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Wednesday, October 19, 2011

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Mongolia and Globalization

Here's an article I wrote a few years ago. I welcome comments:


Mongolia’s Oyu Tolgoi and Globalization

Scott Gillette

Mongolia’s open country and natural beauty is one of the country’s most important assets, and also served as a barrier between itself and the rest of the world for much of human history. Too often Mongolia is overlooked internationally, because of its relatively small population and isolation. But its strategic significance in Asia is obvious, and this insures that Mongolia will receive ever more attention from the global community in the decades to come.

Many Mongolians are justifiably wary of any kind of foreign presence in their homeland. Mongolia’s history has been marred by centuries of outsiders controlling their destiny, first with the Chinese occupation during the Manchu dynasty, and then the Soviet occupation that prevailed from 1925 until 1990. For the longest time, Mongolia could not control its own fate. Today, for the first time in centuries, it can and does.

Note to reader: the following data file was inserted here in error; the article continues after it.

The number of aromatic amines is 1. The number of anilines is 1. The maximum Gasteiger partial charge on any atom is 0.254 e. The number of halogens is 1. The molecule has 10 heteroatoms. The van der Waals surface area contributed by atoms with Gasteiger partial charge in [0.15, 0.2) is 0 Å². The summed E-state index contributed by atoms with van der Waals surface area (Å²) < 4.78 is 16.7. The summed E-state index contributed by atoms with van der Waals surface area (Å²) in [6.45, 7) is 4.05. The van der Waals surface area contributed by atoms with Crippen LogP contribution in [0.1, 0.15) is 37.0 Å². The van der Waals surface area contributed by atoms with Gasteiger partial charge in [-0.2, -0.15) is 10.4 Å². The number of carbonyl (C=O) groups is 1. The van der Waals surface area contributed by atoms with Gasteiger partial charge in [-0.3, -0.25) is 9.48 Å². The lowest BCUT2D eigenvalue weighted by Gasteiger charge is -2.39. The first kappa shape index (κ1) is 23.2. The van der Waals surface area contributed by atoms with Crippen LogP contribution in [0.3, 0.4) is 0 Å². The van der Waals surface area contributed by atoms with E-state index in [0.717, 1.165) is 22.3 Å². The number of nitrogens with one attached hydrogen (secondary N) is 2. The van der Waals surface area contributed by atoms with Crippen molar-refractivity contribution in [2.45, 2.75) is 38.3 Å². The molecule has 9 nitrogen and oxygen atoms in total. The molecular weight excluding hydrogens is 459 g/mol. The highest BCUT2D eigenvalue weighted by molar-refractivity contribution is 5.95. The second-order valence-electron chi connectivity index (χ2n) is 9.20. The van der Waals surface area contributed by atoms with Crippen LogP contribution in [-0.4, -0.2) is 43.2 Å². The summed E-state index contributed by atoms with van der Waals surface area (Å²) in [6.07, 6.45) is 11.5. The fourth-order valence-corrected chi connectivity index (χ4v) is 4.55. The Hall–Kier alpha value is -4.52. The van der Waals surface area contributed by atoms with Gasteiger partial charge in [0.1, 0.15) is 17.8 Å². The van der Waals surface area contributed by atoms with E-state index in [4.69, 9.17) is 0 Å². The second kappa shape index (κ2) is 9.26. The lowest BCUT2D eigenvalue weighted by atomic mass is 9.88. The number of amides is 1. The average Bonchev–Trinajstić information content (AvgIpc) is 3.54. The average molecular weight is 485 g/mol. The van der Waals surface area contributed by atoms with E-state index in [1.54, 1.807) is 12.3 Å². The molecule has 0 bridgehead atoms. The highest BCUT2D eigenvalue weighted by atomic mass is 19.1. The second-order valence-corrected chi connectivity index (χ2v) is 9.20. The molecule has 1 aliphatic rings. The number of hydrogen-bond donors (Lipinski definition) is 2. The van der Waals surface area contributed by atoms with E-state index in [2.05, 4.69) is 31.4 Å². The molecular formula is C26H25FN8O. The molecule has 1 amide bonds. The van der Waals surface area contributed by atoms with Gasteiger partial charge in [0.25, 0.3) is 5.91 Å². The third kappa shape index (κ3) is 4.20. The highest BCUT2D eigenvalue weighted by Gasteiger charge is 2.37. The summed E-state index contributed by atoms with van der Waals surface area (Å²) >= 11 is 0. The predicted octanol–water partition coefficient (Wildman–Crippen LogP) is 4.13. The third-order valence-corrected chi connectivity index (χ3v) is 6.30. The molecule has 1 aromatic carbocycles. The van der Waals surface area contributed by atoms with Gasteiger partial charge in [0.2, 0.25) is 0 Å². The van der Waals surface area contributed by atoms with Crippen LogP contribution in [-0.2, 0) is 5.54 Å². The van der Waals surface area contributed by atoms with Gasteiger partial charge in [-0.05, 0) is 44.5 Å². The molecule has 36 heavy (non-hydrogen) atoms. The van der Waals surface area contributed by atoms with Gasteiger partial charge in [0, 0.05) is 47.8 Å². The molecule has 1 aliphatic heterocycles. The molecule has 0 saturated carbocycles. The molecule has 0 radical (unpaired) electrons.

Mongolia has played a disproportionate role in world history compared to its size, but it is still a small country. This has meant that it is forced to play larger powers, most notably China and Russia, off each other and play power politics shrewdly. However, times have changed, and a different approach is needed.

Mongolia has to forge its own identity for this new century. The return of Chinggis Khan as a cultural icon demonstrates and is a product of Mongolia’s newfound independence. However, most Mongolians with whom I have talked to want Mongolia to be less about a past historical, and more of a forward-looking place.